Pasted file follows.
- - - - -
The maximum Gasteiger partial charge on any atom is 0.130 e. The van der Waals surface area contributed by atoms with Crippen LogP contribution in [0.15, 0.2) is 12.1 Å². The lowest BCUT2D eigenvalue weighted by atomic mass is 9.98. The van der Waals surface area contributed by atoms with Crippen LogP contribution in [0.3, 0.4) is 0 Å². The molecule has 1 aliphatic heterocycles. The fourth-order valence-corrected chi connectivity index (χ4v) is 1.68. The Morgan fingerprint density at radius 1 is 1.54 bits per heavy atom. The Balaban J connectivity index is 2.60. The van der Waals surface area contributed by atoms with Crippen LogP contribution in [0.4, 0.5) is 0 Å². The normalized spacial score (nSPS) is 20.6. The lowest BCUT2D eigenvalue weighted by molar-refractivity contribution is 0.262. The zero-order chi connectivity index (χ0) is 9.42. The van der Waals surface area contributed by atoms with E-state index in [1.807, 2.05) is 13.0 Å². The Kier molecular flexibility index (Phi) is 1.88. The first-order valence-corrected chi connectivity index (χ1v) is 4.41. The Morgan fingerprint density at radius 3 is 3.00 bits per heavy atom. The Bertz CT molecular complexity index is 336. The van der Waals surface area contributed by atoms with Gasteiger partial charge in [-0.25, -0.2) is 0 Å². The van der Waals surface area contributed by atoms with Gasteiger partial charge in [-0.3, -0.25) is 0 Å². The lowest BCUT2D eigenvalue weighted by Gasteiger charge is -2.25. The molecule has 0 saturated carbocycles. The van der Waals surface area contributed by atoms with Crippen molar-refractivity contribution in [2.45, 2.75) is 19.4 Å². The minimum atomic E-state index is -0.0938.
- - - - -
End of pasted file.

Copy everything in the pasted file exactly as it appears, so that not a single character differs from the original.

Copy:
The maximum Gasteiger partial charge on any atom is 0.130 e. The van der Waals surface area contributed by atoms with Crippen LogP contribution in [0.15, 0.2) is 12.1 Å². The lowest BCUT2D eigenvalue weighted by atomic mass is 9.98. The van der Waals surface area contributed by atoms with Crippen LogP contribution in [0.3, 0.4) is 0 Å². The molecule has 1 aliphatic heterocycles. The fourth-order valence-corrected chi connectivity index (χ4v) is 1.68. The Morgan fingerprint density at radius 1 is 1.54 bits per heavy atom. The Balaban J connectivity index is 2.60. The van der Waals surface area contributed by atoms with Crippen LogP contribution in [0.4, 0.5) is 0 Å². The normalized spacial score (nSPS) is 20.6. The lowest BCUT2D eigenvalue weighted by molar-refractivity contribution is 0.262. The zero-order chi connectivity index (χ0) is 9.42. The van der Waals surface area contributed by atoms with E-state index in [1.807, 2.05) is 13.0 Å². The Kier molecular flexibility index (Phi) is 1.88. The first-order valence-corrected chi connectivity index (χ1v) is 4.41. The Morgan fingerprint density at radius 3 is 3.00 bits per heavy atom. The Bertz CT molecular complexity index is 336. The van der Waals surface area contributed by atoms with Gasteiger partial charge in [-0.25, -0.2) is 0 Å². The van der Waals surface area contributed by atoms with Gasteiger partial charge in [-0.3, -0.25) is 0 Å². The lowest BCUT2D eigenvalue weighted by Gasteiger charge is -2.25. The molecule has 0 saturated carbocycles. The van der Waals surface area contributed by atoms with Crippen molar-refractivity contribution in [2.45, 2.75) is 19.4 Å². The minimum atomic E-state index is -0.0938.